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About this mod

Rewriting many of the vanilla game scripts with the goal of increasing efficiency. Replacing slower "convenience functions" with their faster native counterparts. Re-ordering condition checks to implement "fail fast fail early" approach. Cacheing of often-used values.

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  • Mandarin
  • German
What this is not: 
It's not aimed at adding new features or fixing bugs (with one notable exception)*.  Mods are for the former, USSEP and related are for the latter.

Edit 21 Aug 2020:
I've been getting a lot of questions about this, on the forum and in chat.
It's not anything "new" or "revolutionary."  It's not voodoo, no virgins were sacrificed to Elder Gods.  Not even one single goat was harmed in making this.
It's taking principles that the modding community- mainly people who came before me- established as "good coding practices" and applying them to an area that had been previously overlooked: the scripts that ship with the base game!  It's also taking what are basic foundations of good coding practices (not specific to Skyrim) and applying those as well, namely the principle of "fail fast, fail early."
Mod Authors devote countless hours finding ways to make their scripts as efficient as possible, in the hopes that their mod will run better and that the players can have a better experience.   Or in the hopes that players can run more mods before they run into problems.
But, most of that effort is for naught if the basic game scripts are inefficient and hogging up a lot of Papyrus' resources.

There's a lot... A LOT! of posted articles, how-to guides and questions that have been answered in the last decade where mod authors share their knowledge about what works and what doesn't in Skyrim.  THOSE PEOPLE, who publicly shared their hard-earned wisdom, are the main contributors to this.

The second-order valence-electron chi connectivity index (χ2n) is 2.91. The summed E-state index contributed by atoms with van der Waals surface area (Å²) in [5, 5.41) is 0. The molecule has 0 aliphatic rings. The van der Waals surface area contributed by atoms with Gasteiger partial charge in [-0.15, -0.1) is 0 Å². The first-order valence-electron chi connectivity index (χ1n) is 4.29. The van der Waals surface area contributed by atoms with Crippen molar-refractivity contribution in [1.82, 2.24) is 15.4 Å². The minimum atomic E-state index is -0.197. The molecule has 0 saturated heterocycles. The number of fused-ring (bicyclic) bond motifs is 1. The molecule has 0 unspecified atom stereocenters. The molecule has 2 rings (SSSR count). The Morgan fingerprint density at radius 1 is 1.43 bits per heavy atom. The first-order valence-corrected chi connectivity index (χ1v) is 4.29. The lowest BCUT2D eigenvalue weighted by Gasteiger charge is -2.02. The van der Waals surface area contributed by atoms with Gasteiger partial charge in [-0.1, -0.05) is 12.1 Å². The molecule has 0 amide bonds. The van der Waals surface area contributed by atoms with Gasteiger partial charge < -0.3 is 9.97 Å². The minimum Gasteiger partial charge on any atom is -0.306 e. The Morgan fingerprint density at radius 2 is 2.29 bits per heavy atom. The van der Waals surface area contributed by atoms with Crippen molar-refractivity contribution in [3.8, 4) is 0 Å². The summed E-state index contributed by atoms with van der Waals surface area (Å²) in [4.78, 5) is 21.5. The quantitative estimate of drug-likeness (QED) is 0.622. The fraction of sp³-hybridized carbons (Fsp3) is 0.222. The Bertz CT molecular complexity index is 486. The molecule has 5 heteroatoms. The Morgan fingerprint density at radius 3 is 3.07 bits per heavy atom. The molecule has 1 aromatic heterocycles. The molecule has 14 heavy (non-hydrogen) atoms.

Even Reddit is sometimes useful:
AFKMods has a lot of info on it.  So does Arcane University.  Lots of useful posts on the Nexus forums as well.

Fail Fast Fail Early
In layman's term's, it means "check things that are fast to check first, then check the slow ones"
If I say to you:  "Go see if the store has eggs for sale, and if you have enough change in your pockets buy me some eggs."
There's two conditions there:  'If the store has eggs for sale',  and 'if you have enough change in your pocket'
One is slow (store has eggs) and one is a fast check (if you have change).  It makes no sense to check them in that order.   It makes sense to check the quick thing first, so if it fails you don't waste time checking the slow condition: fail fast, fail early
But computers are literal.  If you tell them to check the slow thing first, they will.  They'll waste that time, every time they run that code.

end edit

It is aimed at increasing the overall efficiency of vanilla scripts: faster execution and reduced memory usage.  The hope is that by decreasing the amount of resources Papyrus has to devote to vanilla scripts, a person can use more mods before running into performance issues.

As the name says, most of these are micro-optimizations.   Individually, very few of them would amount to anything noticeable.  But there's a multiplicative effect- the scripts on traps, that determine the trap's levelled damage every time every trap in the game loads.  Or the script that checks if a player has an outstanding bounty, every time any guard gains LOS on the PC.
Many of these scripts run frequently, or many copies of the scripts are running concurrently.  Small performance improvements can add up.

Load it early.  Earlier is better.  Assume that if another mod wants to overwrite any of these scripts, it's because that mod author added functionality that their mod needs in order to operate properly.
The exception is USSEP.  These scripts were written to keep the fixes made by USSEP.  USSEP is not a requirement, but is highly recommended since it fixes numerous bugs.

Addendum Aug 21:
Installation on existing saves:
There have been over 6,000 downloads at this point in time.  A small handful of people have reported CTDs when trying to load an existing game.  As a percentage, probably around 0.1% of people encounter this problem.  The odds of installing on existing games looks to be very good.  But this is Skyrim, and nothing is guaranteed.

There have been some reports from people with higher-end GPUs (2080Ti or better) of increased microstuttering, but higher overall framerates.  This may turn out to not be beneficial with all hardware and modlist combinations.  It's still to early to be certain one way or another, but this does seem to be a possibility.

*the notable exception:
Previously, Honorhall Orphanage would "close its doors" and permanently stopped accepting more orphans once all its beds were filled.  Now it checks its bed status each (game) day, and if any beds opened up (from the player adopting children, for example) it will re-open its doors until those beds are filled.